Of White Whales, Obamacare, and the Roberts Court: The Republican Attempts to Harpoon Obama’s Presidential Legacy
by Christopher P. Banks, Kent State University [@cpb_banks]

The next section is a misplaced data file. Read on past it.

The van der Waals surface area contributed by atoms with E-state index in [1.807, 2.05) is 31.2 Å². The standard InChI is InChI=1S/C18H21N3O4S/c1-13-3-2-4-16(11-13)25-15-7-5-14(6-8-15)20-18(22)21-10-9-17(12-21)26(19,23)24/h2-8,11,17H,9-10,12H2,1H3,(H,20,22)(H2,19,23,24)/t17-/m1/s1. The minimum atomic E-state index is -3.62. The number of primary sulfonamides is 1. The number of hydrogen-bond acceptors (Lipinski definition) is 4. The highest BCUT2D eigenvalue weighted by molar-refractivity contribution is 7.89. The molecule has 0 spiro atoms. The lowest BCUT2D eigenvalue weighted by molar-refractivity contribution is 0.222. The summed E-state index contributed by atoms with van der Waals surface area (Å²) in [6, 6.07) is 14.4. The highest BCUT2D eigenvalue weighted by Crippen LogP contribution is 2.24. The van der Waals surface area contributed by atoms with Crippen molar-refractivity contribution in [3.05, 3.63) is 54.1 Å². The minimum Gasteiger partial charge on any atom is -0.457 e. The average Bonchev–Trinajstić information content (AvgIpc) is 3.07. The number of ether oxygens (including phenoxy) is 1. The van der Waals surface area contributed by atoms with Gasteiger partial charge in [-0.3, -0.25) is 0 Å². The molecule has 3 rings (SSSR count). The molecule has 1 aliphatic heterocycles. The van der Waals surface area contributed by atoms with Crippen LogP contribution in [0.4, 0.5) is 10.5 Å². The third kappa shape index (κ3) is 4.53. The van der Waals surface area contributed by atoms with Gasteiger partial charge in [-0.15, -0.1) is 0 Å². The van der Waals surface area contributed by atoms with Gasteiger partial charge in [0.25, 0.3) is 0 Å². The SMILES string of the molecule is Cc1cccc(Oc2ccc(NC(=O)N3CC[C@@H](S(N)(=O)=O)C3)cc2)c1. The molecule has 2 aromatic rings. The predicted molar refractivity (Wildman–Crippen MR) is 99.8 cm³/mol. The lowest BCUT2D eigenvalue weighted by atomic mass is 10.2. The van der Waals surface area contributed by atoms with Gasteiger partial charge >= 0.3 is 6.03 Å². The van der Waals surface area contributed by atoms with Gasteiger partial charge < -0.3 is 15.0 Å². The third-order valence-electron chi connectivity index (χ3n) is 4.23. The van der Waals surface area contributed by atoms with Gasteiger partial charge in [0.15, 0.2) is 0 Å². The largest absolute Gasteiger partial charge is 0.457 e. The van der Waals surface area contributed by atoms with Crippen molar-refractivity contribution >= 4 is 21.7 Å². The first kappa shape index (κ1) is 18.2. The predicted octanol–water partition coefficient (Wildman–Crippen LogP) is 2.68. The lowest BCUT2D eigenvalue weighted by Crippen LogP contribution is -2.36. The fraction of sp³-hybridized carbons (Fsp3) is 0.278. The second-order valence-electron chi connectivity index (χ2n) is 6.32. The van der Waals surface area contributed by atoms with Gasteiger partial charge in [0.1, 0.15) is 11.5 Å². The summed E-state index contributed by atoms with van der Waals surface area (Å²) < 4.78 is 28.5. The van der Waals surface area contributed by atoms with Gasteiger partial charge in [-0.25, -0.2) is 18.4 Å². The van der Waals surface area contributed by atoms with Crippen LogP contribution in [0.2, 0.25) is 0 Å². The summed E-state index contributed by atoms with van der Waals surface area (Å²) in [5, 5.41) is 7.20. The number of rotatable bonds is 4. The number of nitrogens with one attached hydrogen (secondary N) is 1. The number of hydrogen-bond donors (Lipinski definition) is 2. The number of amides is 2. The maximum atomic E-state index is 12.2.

Presidential legacies are shaped by retrospective historical judgments that grow from political successes, failures, and opportunities. In spite of strident conservative opposition, Congress did not repeal the Patient Protection and Affordable Health Care Act (2010) during the Obama presidency. Even so, Obamacare has been subject to continuous political attack in the federal courts. In this light, some liberal pundits have declared that continuing to attack it through litigation is analogous to Captain Ahab’s misguided and futile attempt to destroy the legendary white whale. This article surveys the constitutional significance of the major cases in health care litigation that have tested the constitutional limits of Obamacare and explores if the liberal pundits’ characterization of some of the latest challenges to Obamacare—in Sissel v. Department of Health and Human Services and the HHS contraceptive mandate accommodation cases—is legitimate as a matter of constitutional law. In the process, the political implications of the conservative attacks through litigation are assessed and whether Obamacare litigation will remain a key source of establishing Barack Obama’s presidential legacy after Obama leaves the White House.